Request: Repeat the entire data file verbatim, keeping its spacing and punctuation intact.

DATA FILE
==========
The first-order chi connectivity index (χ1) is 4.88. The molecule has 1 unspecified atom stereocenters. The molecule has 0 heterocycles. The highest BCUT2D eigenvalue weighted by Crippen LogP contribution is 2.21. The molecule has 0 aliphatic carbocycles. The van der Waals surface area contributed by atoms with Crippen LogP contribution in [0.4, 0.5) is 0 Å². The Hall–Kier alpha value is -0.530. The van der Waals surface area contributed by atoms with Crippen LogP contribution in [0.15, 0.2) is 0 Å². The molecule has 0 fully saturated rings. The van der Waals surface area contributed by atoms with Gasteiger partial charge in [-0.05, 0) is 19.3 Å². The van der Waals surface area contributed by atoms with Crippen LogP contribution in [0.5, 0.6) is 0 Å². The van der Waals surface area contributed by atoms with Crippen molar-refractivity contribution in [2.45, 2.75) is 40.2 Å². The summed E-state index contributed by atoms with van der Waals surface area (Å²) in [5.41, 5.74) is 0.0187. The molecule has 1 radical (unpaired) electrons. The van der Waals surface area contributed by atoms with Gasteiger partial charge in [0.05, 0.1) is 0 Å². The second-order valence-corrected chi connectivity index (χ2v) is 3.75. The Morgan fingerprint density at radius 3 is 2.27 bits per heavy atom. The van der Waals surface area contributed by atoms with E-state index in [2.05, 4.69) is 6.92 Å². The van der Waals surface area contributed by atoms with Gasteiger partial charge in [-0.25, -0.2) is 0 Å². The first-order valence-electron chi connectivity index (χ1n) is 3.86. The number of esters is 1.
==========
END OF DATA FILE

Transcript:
The first-order chi connectivity index (χ1) is 4.88. The molecule has 1 unspecified atom stereocenters. The molecule has 0 heterocycles. The highest BCUT2D eigenvalue weighted by Crippen LogP contribution is 2.21. The molecule has 0 aliphatic carbocycles. The van der Waals surface area contributed by atoms with Crippen LogP contribution in [0.4, 0.5) is 0 Å². The Hall–Kier alpha value is -0.530. The van der Waals surface area contributed by atoms with Crippen LogP contribution in [0.15, 0.2) is 0 Å². The molecule has 0 fully saturated rings. The van der Waals surface area contributed by atoms with Gasteiger partial charge in [-0.05, 0) is 19.3 Å². The van der Waals surface area contributed by atoms with Crippen LogP contribution in [0.5, 0.6) is 0 Å². The van der Waals surface area contributed by atoms with Crippen molar-refractivity contribution in [2.45, 2.75) is 40.2 Å². The summed E-state index contributed by atoms with van der Waals surface area (Å²) in [5.41, 5.74) is 0.0187. The molecule has 1 radical (unpaired) electrons. The van der Waals surface area contributed by atoms with Gasteiger partial charge in [0.05, 0.1) is 0 Å². The second-order valence-corrected chi connectivity index (χ2v) is 3.75. The Morgan fingerprint density at radius 3 is 2.27 bits per heavy atom. The van der Waals surface area contributed by atoms with E-state index in [2.05, 4.69) is 6.92 Å². The van der Waals surface area contributed by atoms with Gasteiger partial charge in [-0.25, -0.2) is 0 Å². The first-order valence-electron chi connectivity index (χ1n) is 3.86. The number of esters is 1.